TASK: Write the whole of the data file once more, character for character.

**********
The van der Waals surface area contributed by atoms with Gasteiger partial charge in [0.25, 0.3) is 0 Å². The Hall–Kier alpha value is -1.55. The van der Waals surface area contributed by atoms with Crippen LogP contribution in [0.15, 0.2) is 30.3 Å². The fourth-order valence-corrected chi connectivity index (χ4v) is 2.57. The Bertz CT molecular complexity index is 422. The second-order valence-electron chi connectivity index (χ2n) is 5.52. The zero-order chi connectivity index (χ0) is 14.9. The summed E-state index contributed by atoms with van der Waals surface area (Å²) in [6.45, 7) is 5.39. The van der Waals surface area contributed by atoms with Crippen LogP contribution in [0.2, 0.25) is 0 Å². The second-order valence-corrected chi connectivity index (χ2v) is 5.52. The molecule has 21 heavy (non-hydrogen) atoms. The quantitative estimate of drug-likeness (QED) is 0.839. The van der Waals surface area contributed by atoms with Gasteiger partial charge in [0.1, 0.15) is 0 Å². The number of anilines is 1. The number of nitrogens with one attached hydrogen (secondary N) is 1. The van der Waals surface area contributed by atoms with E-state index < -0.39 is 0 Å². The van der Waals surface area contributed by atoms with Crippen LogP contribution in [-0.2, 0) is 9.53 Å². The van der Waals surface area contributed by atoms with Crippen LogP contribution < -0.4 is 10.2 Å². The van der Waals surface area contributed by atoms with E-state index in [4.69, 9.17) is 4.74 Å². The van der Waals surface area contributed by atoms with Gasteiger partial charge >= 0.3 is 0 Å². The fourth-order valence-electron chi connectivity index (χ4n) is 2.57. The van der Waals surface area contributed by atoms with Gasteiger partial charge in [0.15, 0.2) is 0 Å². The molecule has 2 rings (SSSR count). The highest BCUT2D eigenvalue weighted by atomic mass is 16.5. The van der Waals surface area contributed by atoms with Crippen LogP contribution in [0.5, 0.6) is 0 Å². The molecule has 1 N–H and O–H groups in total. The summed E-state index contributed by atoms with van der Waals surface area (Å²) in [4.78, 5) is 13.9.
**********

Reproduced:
The van der Waals surface area contributed by atoms with Gasteiger partial charge in [0.25, 0.3) is 0 Å². The Hall–Kier alpha value is -1.55. The van der Waals surface area contributed by atoms with Crippen LogP contribution in [0.15, 0.2) is 30.3 Å². The fourth-order valence-corrected chi connectivity index (χ4v) is 2.57. The Bertz CT molecular complexity index is 422. The second-order valence-electron chi connectivity index (χ2n) is 5.52. The zero-order chi connectivity index (χ0) is 14.9. The summed E-state index contributed by atoms with van der Waals surface area (Å²) in [6.45, 7) is 5.39. The van der Waals surface area contributed by atoms with Crippen LogP contribution in [0.2, 0.25) is 0 Å². The second-order valence-corrected chi connectivity index (χ2v) is 5.52. The molecule has 21 heavy (non-hydrogen) atoms. The quantitative estimate of drug-likeness (QED) is 0.839. The van der Waals surface area contributed by atoms with Gasteiger partial charge in [0.1, 0.15) is 0 Å². The number of anilines is 1. The number of nitrogens with one attached hydrogen (secondary N) is 1. The van der Waals surface area contributed by atoms with E-state index < -0.39 is 0 Å². The van der Waals surface area contributed by atoms with Crippen LogP contribution in [-0.2, 0) is 9.53 Å². The van der Waals surface area contributed by atoms with Crippen LogP contribution < -0.4 is 10.2 Å². The van der Waals surface area contributed by atoms with E-state index in [4.69, 9.17) is 4.74 Å². The van der Waals surface area contributed by atoms with Gasteiger partial charge >= 0.3 is 0 Å². The fourth-order valence-electron chi connectivity index (χ4n) is 2.57. The van der Waals surface area contributed by atoms with Gasteiger partial charge in [0.15, 0.2) is 0 Å². The molecule has 2 rings (SSSR count). The highest BCUT2D eigenvalue weighted by atomic mass is 16.5. The van der Waals surface area contributed by atoms with Crippen LogP contribution in [0.5, 0.6) is 0 Å². The molecule has 1 N–H and O–H groups in total. The summed E-state index contributed by atoms with van der Waals surface area (Å²) in [4.78, 5) is 13.9.